Measuring wage discrimination according to an expected utility approach

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Following on from the seminal works by Blinder (1973) and Oaxaca (1973), many methods have been proposed to measure wage discrimination against women. Some of these methods focus on the entire distribution of the discrimination experienced by each woman, underlining a common aspect of poverty and discrimination analysis: the latter two are both based on an idea of deprivation which originates from a poverty line (in the case of poverty) and from the expected wage in the absence of discrimination (in the case of wage discrimination) (Jenkins, 1994; Del Río et al., 2011). These approaches hinge on conditional-to-individual-characteristics expected wages, lacking in any focus regarding the entire conditional wage distribution faced by each woman.In this paper we will discuss an expected utility approach to the study of wage discrimination. Adjusted and unadjusted for discrimination conditional-to-individual-characteristic wage distributions are evaluated for each woman by means of a utility function. And, in order to evaluate the presence and the discrimination intensity, these distributions will be compared on the basis of the respective certainty equivalent wages. As the choice of the utility function affects the results of the analysis, we will also evaluate the share of women for which the adjusted for discrimination conditional wage distribution second-order stochastically dominates the un-adjusted distribution. Finally, an empirical analysis will be performed for the Italian labour market.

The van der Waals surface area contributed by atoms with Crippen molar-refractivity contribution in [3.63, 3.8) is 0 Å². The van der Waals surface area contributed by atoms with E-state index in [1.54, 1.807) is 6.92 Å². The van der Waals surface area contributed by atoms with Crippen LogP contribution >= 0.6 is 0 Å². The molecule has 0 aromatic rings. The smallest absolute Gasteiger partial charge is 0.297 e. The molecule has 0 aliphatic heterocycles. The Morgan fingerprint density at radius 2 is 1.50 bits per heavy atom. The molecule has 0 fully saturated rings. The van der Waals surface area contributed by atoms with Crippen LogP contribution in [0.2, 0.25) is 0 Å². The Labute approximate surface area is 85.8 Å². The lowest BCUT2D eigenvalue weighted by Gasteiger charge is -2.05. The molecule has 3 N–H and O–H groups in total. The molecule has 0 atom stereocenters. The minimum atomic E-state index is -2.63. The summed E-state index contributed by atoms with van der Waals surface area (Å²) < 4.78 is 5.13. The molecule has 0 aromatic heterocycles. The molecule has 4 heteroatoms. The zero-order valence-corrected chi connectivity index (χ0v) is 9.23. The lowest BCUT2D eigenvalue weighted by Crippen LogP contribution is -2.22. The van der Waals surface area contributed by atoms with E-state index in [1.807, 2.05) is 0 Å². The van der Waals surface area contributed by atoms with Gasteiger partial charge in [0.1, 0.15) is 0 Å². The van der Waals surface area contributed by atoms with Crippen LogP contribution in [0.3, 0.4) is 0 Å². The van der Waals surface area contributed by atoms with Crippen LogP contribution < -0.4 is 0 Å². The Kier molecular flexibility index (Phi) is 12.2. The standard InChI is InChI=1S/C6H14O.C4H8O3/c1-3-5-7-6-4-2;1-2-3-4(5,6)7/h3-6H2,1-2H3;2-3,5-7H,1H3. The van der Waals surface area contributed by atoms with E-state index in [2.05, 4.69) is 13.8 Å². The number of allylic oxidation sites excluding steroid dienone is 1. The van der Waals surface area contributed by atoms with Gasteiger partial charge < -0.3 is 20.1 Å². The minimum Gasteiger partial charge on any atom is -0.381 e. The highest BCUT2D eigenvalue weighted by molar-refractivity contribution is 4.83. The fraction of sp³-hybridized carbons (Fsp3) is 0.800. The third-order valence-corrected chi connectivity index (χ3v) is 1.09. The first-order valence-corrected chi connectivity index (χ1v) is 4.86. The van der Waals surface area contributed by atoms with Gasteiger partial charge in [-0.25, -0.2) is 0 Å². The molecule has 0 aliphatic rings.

Lingua originaleEnglish
Numero di pagine0
Stato di pubblicazionePublished - 2012


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